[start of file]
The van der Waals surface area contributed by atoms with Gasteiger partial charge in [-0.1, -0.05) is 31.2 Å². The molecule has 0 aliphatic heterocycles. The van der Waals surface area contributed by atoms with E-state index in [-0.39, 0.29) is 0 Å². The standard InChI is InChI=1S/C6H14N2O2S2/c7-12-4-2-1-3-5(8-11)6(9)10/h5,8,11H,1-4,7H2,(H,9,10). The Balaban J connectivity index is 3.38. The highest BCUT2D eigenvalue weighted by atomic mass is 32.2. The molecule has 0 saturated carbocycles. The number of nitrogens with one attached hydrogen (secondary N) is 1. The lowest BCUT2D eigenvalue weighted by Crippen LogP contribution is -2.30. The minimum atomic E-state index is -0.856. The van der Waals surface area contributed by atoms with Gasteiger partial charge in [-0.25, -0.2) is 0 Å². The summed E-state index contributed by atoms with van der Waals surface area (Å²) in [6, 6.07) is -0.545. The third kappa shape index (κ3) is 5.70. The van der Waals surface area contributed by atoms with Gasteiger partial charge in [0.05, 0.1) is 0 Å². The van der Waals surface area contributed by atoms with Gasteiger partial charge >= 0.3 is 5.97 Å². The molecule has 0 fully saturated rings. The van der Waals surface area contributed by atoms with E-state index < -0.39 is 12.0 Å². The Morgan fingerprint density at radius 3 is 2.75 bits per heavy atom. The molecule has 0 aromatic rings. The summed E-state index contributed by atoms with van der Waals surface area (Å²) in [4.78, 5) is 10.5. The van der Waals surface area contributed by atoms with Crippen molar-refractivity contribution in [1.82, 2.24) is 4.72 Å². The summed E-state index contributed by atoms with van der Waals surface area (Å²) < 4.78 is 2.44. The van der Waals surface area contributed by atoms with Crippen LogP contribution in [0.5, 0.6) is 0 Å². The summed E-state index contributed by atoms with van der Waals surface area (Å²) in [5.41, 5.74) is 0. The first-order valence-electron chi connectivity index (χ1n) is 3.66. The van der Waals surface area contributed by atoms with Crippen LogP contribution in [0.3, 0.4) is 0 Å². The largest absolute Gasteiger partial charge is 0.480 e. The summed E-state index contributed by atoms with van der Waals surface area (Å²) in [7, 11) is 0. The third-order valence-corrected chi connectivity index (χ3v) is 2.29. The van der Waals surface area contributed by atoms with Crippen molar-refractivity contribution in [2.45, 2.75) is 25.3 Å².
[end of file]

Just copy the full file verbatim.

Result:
The van der Waals surface area contributed by atoms with Gasteiger partial charge in [-0.1, -0.05) is 31.2 Å². The molecule has 0 aliphatic heterocycles. The van der Waals surface area contributed by atoms with E-state index in [-0.39, 0.29) is 0 Å². The standard InChI is InChI=1S/C6H14N2O2S2/c7-12-4-2-1-3-5(8-11)6(9)10/h5,8,11H,1-4,7H2,(H,9,10). The Balaban J connectivity index is 3.38. The highest BCUT2D eigenvalue weighted by atomic mass is 32.2. The molecule has 0 saturated carbocycles. The number of nitrogens with one attached hydrogen (secondary N) is 1. The lowest BCUT2D eigenvalue weighted by Crippen LogP contribution is -2.30. The minimum atomic E-state index is -0.856. The van der Waals surface area contributed by atoms with Gasteiger partial charge in [-0.25, -0.2) is 0 Å². The summed E-state index contributed by atoms with van der Waals surface area (Å²) in [6, 6.07) is -0.545. The third kappa shape index (κ3) is 5.70. The van der Waals surface area contributed by atoms with Gasteiger partial charge in [0.05, 0.1) is 0 Å². The van der Waals surface area contributed by atoms with Gasteiger partial charge >= 0.3 is 5.97 Å². The molecule has 0 fully saturated rings. The van der Waals surface area contributed by atoms with E-state index < -0.39 is 12.0 Å². The Morgan fingerprint density at radius 3 is 2.75 bits per heavy atom. The molecule has 0 aromatic rings. The summed E-state index contributed by atoms with van der Waals surface area (Å²) in [4.78, 5) is 10.5. The van der Waals surface area contributed by atoms with Crippen molar-refractivity contribution in [1.82, 2.24) is 4.72 Å². The summed E-state index contributed by atoms with van der Waals surface area (Å²) < 4.78 is 2.44. The van der Waals surface area contributed by atoms with Crippen LogP contribution in [0.5, 0.6) is 0 Å². The summed E-state index contributed by atoms with van der Waals surface area (Å²) in [5.41, 5.74) is 0. The first-order valence-electron chi connectivity index (χ1n) is 3.66. The van der Waals surface area contributed by atoms with Crippen LogP contribution in [0.3, 0.4) is 0 Å². The largest absolute Gasteiger partial charge is 0.480 e. The summed E-state index contributed by atoms with van der Waals surface area (Å²) in [7, 11) is 0. The third-order valence-corrected chi connectivity index (χ3v) is 2.29. The van der Waals surface area contributed by atoms with Crippen molar-refractivity contribution in [2.45, 2.75) is 25.3 Å².